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Court Revives Slavery Quote Libel Suit Against NYT

By William Vogeler, Esq. on August 21, 2017 | Last updated on March 21, 2019

Walter Block, an economics professor, will be remembered for his statements in the New York Times more than for his lectures.

In 2014, the Times quoted him in an article about scholars at the Mises Institute who "championed the Confederacy." Block, an adjunct instructor at the institute, described slave life as "not so bad" if it were not involuntary.

"Not so bad -- you could pick cotton and sing songs," the newspaper said. Block sued the Times and its reporters for allegedly misquoting him.

Chattel Slavery

A trial court dismissed his case -- twice. The second time, the court said Block could not win because the facts were clear that the Times' quotes were accurate.

On appeal in Block v. Tanenhaus, the professor said the quotes were taken out of context and changed the meaning of his statements. The U.S. Fifth Circuit Court of Appeals reversed, saying the professor had raised a triable issue of fact.

"If the context of his statement is what he alleges, Block's statement made clear that he would only describe slavery as 'not so bad' to the extent that, unlike chattel slavery, it was voluntary," the appeals court said.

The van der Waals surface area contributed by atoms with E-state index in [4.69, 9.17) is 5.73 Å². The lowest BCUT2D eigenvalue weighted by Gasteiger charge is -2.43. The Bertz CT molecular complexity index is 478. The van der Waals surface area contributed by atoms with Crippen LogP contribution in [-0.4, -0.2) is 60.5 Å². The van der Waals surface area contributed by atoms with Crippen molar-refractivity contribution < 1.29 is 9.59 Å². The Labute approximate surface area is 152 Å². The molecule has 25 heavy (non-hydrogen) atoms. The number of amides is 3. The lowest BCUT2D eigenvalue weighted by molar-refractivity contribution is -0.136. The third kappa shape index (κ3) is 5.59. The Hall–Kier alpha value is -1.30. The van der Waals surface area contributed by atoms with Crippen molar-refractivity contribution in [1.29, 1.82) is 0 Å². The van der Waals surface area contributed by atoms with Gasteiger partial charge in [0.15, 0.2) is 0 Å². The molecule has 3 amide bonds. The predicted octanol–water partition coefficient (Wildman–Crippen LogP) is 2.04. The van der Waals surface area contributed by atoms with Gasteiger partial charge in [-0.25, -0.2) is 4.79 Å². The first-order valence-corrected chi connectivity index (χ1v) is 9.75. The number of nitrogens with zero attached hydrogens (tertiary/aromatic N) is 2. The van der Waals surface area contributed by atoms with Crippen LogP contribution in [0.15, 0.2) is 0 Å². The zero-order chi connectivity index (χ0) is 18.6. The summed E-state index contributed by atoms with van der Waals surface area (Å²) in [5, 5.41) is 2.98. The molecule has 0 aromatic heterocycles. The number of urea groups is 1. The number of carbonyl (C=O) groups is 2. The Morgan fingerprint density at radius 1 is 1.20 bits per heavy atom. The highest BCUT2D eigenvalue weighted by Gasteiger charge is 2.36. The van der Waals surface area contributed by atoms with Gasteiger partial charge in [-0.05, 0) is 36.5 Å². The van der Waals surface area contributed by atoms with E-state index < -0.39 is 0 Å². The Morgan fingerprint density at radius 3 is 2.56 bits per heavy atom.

Chattel slavery commonly refers to slaves who were actual property and could be bought, sold, traded, or inherited. It was not voluntary.

Not So Bad

Block said he condemned chattel slavery, but the the newspaper made it appear that he thought it was "not so bad." The court said a trial court should decide what readers would think.

"Because the omission of context can distort the meaning of a direct quotation, there is a genuine fact issue as to whether the article misrepresented Block's statements," the Fifth Circuit said.

According to reports, two men approached Block on campus and threatened him for his statements. "You're the [expletive] who said slavery was okay," the court recounted. "We're gonna getcha."

Block's university president and 18 colleagues also condemned him over the article, Judges Jerry Smith, Jennifer Elrod, and Catharina Haynes said in remanding the case.

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